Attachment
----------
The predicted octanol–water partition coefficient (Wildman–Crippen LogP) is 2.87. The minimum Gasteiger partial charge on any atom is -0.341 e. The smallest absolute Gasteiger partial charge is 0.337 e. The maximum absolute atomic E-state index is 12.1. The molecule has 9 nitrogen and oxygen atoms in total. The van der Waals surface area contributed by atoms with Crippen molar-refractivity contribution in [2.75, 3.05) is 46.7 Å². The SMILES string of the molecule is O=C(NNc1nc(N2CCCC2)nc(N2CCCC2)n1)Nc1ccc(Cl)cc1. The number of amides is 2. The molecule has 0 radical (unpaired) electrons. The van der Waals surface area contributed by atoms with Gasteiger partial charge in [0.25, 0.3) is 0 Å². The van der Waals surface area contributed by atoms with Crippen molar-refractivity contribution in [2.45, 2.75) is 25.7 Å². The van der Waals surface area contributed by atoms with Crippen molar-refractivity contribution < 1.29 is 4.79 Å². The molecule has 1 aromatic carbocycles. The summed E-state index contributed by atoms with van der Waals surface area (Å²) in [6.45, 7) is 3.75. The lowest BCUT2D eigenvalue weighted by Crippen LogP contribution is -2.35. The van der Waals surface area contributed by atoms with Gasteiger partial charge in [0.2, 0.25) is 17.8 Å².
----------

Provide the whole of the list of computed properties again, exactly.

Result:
The predicted octanol–water partition coefficient (Wildman–Crippen LogP) is 2.87. The minimum Gasteiger partial charge on any atom is -0.341 e. The smallest absolute Gasteiger partial charge is 0.337 e. The maximum absolute atomic E-state index is 12.1. The molecule has 9 nitrogen and oxygen atoms in total. The van der Waals surface area contributed by atoms with Crippen molar-refractivity contribution in [2.75, 3.05) is 46.7 Å². The SMILES string of the molecule is O=C(NNc1nc(N2CCCC2)nc(N2CCCC2)n1)Nc1ccc(Cl)cc1. The number of amides is 2. The molecule has 0 radical (unpaired) electrons. The van der Waals surface area contributed by atoms with Gasteiger partial charge in [0.25, 0.3) is 0 Å². The van der Waals surface area contributed by atoms with Crippen molar-refractivity contribution in [2.45, 2.75) is 25.7 Å². The van der Waals surface area contributed by atoms with Crippen molar-refractivity contribution < 1.29 is 4.79 Å². The molecule has 1 aromatic carbocycles. The summed E-state index contributed by atoms with van der Waals surface area (Å²) in [6.45, 7) is 3.75. The lowest BCUT2D eigenvalue weighted by Crippen LogP contribution is -2.35. The van der Waals surface area contributed by atoms with Gasteiger partial charge in [0.2, 0.25) is 17.8 Å².